A.C.S: "Yes. (As a concert pianist) I still consider myself an amateur, but I always wanted to play piano for an audience, because I love music, so, I decided that I was going to do it professionally.  After that, you begin learning. When I was younger, because I hated to practice, I just followed my instincts, and then played whatever came out. But as I grew up, and began to know more about music, by studying it with very wise professors, I noticed that the more I learned about music and continue learning it, my music got better and better. But... one must remember that the more one learns, the more one realizes how little he knows." 

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C.W.B. When learning a new piece.  Would you suggest that the pianist should first study the composer's life to better acquaint himself or herself with the music?

A.C.S.: "I think it is always wise, to know enough about the life of the composer, but, experience had taught me that it may not always help. We need to remember that it was when Mozart was experiencing the darkest moments in his life, that he composed his most joyful music. But I think that knowing the relationship between the composer's life and his music is always good when interpreting their compositions. However, when we do, we must also remember the time. Remember when was the music composed, for what instrument was composed, and keep in mind that those instruments sounded differently. And talking about sounds, even the sounds; we may also remember that the sounds that these composers heard on the streets at their time were also different, from the sounds we hear in the streets now.

Talking about my next concert in San José, where I will be playing Mozart, I would, for example, mention that from all of his piano sonatas, Mozart wrote only two, in the minor key. (Considered in music composition the mournful key associated with grief) and that one of them is the C minor Sonata that you are going to hear in my concert. The other one, in a minor key, he wrote it after his mother died. So, knowing this, when I play it, I have to be sure that my listeners detect a different scope, and that my interpretation projects the proper feeling. That's an example of why it is helpful for a pianist to read about the life of the composers. "

C.W.B. Do you interpret the music that you play now; differently than you played when you first started giving concerts?

A.C.S:  Yes. Looking back, I realize that when I started, sometimes I did not know what I was doing. I don't remember who say this, it may have been Schnabel, who said  that "Playing Mozart Sonatas is too easy for children and too hard for adults" This could be interpreted in different ways, but I like how it conveys that there are some advantages to the way a child sees the world and the  music. (Sees it with the eyes of a child).  We also need to remember that each mistake is a teacher, who little by little, teaches us something new. So, as we continue playing, and correcting our mistakes, our music gets better. Through my life, I have learned that perhaps some of my best teachers have been my mistakes."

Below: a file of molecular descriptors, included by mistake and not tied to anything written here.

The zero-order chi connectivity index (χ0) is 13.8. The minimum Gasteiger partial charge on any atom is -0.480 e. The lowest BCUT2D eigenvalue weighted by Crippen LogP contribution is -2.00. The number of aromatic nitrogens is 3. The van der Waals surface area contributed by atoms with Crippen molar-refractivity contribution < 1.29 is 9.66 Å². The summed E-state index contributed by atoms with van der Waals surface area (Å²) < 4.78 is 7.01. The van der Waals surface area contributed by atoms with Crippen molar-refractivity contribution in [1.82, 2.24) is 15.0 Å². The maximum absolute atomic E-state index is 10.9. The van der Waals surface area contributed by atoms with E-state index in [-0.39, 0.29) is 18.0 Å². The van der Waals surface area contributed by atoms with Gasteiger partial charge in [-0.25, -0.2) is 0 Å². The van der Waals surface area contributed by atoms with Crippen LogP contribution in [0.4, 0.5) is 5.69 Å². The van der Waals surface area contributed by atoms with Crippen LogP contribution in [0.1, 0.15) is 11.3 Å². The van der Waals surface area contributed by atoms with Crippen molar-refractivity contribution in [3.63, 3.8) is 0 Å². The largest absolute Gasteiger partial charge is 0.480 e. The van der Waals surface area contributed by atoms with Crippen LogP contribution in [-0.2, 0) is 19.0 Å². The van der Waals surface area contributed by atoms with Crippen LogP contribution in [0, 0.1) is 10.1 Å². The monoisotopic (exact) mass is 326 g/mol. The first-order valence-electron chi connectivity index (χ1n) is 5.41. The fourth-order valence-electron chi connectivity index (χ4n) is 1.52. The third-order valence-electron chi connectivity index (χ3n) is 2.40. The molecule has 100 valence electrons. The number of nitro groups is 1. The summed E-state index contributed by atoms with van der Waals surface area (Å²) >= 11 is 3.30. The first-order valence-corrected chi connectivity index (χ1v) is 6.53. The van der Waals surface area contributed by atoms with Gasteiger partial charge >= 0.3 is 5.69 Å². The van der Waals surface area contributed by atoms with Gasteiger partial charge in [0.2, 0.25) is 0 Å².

C.W.B. Talking about your San José concert, next week, what are you going to bring us that you consider Unique? 

A.C.S. " It is hard for me to judge myself  because the way I perceive myself is different than the way that other perceive me, but I hope to bring all my hard work in the music and share this with the audience. Play my best and convey to them my feelings for this music and be the best messenger for this music.

C.W.B. I will end our interview by mentioning that Cano Smit concert, which includes: Brahms -6 Klaviertüke Op 118, Mozart Piano Sonata in C minor K 457, Albéniz Iberia Book I, Mssiaen Vingt Regard sur L'enfant Jesus and Alberto Ginastera Danzas Argentinas Op 2, In its scope, is unique. And that when Albert Cano Smit interprets it in the wondrous sound of his Steinway Piano, the audience will not only hear the music...but feel it.

For more information and to Order tickets for the Live and Livestream concert go to: For any questions about the concert, contact their box office at (408) 300-5635.